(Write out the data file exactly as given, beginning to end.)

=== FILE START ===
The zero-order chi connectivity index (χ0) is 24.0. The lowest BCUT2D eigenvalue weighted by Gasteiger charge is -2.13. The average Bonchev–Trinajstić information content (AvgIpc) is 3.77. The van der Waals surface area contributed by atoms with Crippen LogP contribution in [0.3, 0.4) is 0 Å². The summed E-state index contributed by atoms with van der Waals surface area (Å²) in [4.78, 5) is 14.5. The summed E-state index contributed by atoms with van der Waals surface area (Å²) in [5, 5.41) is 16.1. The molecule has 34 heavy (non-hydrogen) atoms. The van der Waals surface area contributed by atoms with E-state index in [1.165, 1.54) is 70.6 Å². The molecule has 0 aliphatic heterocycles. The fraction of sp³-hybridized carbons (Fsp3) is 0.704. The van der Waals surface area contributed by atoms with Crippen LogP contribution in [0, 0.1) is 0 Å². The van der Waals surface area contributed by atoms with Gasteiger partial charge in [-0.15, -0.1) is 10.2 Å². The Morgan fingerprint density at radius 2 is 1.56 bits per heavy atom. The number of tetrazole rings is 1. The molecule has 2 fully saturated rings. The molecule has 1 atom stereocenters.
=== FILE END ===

The zero-order chi connectivity index (χ0) is 24.0. The lowest BCUT2D eigenvalue weighted by Gasteiger charge is -2.13. The average Bonchev–Trinajstić information content (AvgIpc) is 3.77. The van der Waals surface area contributed by atoms with Crippen LogP contribution in [0.3, 0.4) is 0 Å². The summed E-state index contributed by atoms with van der Waals surface area (Å²) in [4.78, 5) is 14.5. The summed E-state index contributed by atoms with van der Waals surface area (Å²) in [5, 5.41) is 16.1. The molecule has 34 heavy (non-hydrogen) atoms. The van der Waals surface area contributed by atoms with E-state index in [1.165, 1.54) is 70.6 Å². The molecule has 0 aliphatic heterocycles. The fraction of sp³-hybridized carbons (Fsp3) is 0.704. The van der Waals surface area contributed by atoms with Crippen LogP contribution in [0, 0.1) is 0 Å². The van der Waals surface area contributed by atoms with Gasteiger partial charge in [-0.15, -0.1) is 10.2 Å². The Morgan fingerprint density at radius 2 is 1.56 bits per heavy atom. The number of tetrazole rings is 1. The molecule has 2 fully saturated rings. The molecule has 1 atom stereocenters.